Haiti Day 2 – Jacmel
There is so much to say about Jacmel that I think I’ll split this into two posts, getting to Jacmel and being in Jacmel. But before I can start with any of that–
6:00 a.m. Shower
Believe me when I tell you there is nothing quite so disturbing as getting up early after a poor night’s sleep, turning on a shower that you’re really looking forward to because you’re covered in yesterday’s grime, discovering there’s no hot water, and, as you curse softly to yourself under the freezing stream… a man’s voice replies from the shower in the next room.
It is particularly disturbing when the man’s whispery voice is filled with self-congratulatory gloat because he didn’t want to stay in this hotel in the first place. You’d think the newspapers stuffed in the cracks in the wall would’ve provided more privacy.
We will be moving to the Kinam in Pétionville after our overnight to Jacmel.
Boarding A Bus In Port-au-Prince
Imagined We arrive at a small station, buy tickets, and wait to get on a bus that resembles a Greyhound (but perhaps smaller and older). Hope we don’t have to wait too long between scheduled departures. We each take a seat, having placed our belongings in the luggage compartment, and enjoy the air-conditioned ride to Jacmel.
Real The “buses” are “vans” that arrive at random times to the teeming marketplace in downtown PaP. We sit in the Mitsubishi until the next van-bus gets close, and then Aly tells us to go. And hurry!
The front door of the van-bus is swarmed with people pushing to get seats, not unlike fans rushing a concert stage, and I am trapped. As I am not aggressive by nature, and sort of stunned thanks to being smacked in the face by Gabe’s backpack as he boarded (he says it was an accident), Jean-Claude advances me in the right direction. I am on the bus. People are yelling in Creole, pushing and shoving and trying to sell me things, I am hunched and hovering over a man and his box in the front seat. He’s in the middle of the seat, his box is in the seat by the window and will not move himself or his box. I am suddenly too big for the space, a great white insect with extra appendages, long and unwieldy, bottle-necked, unable to move forward or back.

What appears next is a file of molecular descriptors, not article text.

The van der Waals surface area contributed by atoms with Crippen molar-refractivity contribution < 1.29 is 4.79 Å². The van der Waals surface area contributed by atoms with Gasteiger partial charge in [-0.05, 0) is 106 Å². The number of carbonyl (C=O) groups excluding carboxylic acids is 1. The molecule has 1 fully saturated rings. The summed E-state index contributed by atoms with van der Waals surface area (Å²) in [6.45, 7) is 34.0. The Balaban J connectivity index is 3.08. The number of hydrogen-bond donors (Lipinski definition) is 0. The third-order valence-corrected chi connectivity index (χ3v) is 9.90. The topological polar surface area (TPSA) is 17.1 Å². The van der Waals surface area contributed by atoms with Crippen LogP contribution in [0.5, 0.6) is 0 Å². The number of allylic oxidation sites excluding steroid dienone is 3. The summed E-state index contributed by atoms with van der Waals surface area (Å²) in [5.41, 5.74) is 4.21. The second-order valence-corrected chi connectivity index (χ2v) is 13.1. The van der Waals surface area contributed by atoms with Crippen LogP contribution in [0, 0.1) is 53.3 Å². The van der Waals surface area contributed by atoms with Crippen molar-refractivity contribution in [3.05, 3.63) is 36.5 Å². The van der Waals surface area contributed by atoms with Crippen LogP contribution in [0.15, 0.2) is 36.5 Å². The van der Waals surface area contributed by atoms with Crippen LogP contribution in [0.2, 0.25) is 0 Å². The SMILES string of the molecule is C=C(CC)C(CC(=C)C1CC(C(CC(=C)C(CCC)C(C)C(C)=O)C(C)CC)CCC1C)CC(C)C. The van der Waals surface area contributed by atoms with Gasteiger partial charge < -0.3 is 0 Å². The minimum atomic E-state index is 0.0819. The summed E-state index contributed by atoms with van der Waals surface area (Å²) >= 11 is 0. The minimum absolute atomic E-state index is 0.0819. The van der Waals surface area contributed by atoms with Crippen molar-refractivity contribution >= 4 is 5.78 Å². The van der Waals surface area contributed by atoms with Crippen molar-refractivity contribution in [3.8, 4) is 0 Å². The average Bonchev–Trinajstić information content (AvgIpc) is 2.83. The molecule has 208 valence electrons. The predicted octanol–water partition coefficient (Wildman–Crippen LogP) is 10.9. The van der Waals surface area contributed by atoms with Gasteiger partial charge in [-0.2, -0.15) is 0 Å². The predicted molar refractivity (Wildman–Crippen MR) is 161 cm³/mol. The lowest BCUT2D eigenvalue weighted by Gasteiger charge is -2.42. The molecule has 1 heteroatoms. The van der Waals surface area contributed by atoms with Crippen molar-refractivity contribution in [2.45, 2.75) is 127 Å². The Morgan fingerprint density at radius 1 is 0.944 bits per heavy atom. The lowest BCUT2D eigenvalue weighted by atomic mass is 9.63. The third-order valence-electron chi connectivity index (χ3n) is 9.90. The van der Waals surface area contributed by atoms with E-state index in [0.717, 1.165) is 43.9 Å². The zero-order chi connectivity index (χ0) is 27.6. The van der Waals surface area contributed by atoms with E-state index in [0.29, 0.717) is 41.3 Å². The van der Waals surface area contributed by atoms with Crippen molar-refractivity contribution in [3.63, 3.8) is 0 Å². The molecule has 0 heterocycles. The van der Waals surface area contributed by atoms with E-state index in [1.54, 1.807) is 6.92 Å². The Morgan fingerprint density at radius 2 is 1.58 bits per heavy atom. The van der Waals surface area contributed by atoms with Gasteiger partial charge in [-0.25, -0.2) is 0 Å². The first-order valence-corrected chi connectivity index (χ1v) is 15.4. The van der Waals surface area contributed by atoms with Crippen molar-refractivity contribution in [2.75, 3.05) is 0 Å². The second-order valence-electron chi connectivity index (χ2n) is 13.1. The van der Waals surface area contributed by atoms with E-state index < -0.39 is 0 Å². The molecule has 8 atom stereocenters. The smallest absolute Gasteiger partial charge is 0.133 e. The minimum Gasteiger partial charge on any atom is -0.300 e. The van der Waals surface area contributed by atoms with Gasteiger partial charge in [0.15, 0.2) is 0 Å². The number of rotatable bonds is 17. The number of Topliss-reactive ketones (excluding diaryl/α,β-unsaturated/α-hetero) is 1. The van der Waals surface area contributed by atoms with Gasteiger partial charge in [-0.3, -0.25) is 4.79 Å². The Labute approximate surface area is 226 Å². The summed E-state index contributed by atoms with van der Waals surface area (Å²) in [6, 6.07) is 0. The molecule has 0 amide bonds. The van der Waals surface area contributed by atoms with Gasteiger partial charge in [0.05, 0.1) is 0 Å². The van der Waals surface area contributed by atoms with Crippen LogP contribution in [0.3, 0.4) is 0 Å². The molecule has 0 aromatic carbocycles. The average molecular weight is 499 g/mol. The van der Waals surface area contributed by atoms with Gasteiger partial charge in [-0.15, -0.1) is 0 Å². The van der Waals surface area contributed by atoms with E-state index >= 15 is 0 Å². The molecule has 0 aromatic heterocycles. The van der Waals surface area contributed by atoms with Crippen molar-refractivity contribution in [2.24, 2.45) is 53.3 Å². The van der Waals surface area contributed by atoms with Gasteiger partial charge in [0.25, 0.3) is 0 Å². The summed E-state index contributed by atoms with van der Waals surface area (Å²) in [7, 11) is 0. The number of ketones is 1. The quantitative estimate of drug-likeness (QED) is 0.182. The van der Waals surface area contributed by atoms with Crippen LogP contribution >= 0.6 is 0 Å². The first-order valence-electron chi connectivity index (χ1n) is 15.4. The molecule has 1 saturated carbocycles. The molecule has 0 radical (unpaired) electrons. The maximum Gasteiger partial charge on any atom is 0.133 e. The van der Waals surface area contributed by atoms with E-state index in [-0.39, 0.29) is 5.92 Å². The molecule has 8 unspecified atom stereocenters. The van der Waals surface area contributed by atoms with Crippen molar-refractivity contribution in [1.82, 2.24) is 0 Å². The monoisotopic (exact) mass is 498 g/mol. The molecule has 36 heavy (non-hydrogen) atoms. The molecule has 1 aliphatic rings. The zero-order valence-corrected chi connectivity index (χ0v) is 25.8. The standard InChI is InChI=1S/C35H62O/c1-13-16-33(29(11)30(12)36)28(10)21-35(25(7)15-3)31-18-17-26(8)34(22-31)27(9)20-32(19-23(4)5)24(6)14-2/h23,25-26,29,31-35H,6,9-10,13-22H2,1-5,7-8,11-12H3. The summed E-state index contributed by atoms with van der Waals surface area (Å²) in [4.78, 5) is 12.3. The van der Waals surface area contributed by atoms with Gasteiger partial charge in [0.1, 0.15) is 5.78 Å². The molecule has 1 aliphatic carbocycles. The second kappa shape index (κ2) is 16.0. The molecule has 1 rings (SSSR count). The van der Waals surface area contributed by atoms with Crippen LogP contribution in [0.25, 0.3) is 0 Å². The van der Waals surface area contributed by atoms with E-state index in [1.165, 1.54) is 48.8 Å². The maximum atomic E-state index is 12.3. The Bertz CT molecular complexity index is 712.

After much waving and indecipherable yelling, I come to understand that I should sit in the window seat on the other side of the man in the middle, a 10″ x 10″ square that I’m pretty sure my butt outgrew 25 years ago. Still unable to move, I decide that tossing my bags to the floor in front of my prospective seat might propel me forward and into it by some method of physics — like a fishing weight gracefully pulling a lure into the water.
This does not happen.
I am still stuck and I’m certain that the van-bus has shrunk, I’ve swelled, the air has been sucked out of it so the air-sellers can sell me more. No one else can board until I move. Lots of yelling. Finally out of options, I sit on the man in the middle, the great white sweaty insect has landed. He wriggles with considerable effort out from under me, moves his box, and I finally take my seat near the window. Cameron drops in beside me. I have never been so happy to see him.
Eighteen of us are wedged firmly in place, Gabe and Aly in the back, Cam and I in the front. We sit in the heat and humidity and our own trickling sweat for another 20 minutes while the 19th seat is negotiated, street vendors push things in through the windows, food, soda, water, sunglasses. A final seat is added at the end of our row, the 19th passenger sits down, the blessed A/C comes on, and thank-you-Jesus we move.
Once out of PaP, the road to Jacmel is long and winding through the beautiful, but deforested mountains.
The main reason for deforestation in Haiti is that trees are the only source of fuel. Trees are cut down and brought to large fire pits where they’re converted into charcoal. It takes about 50 trees to make one of these bags of charcoal.
There are no speed limits on the road to Jacmel. Rather, every so often at a village there are enormous, undercarriage-devouring speed hills (unpainted and therefore invisible until you are upon them). This is where an experienced driver is a must.
Two-and-a-half hours later we arrive in Jacmel, get off the bus, and quickly (before I have time to panic) jump onto four moto-taxis that take us to the beach. Now we’re off to see some traditional art.
Tomorrow: Jacmel Part 2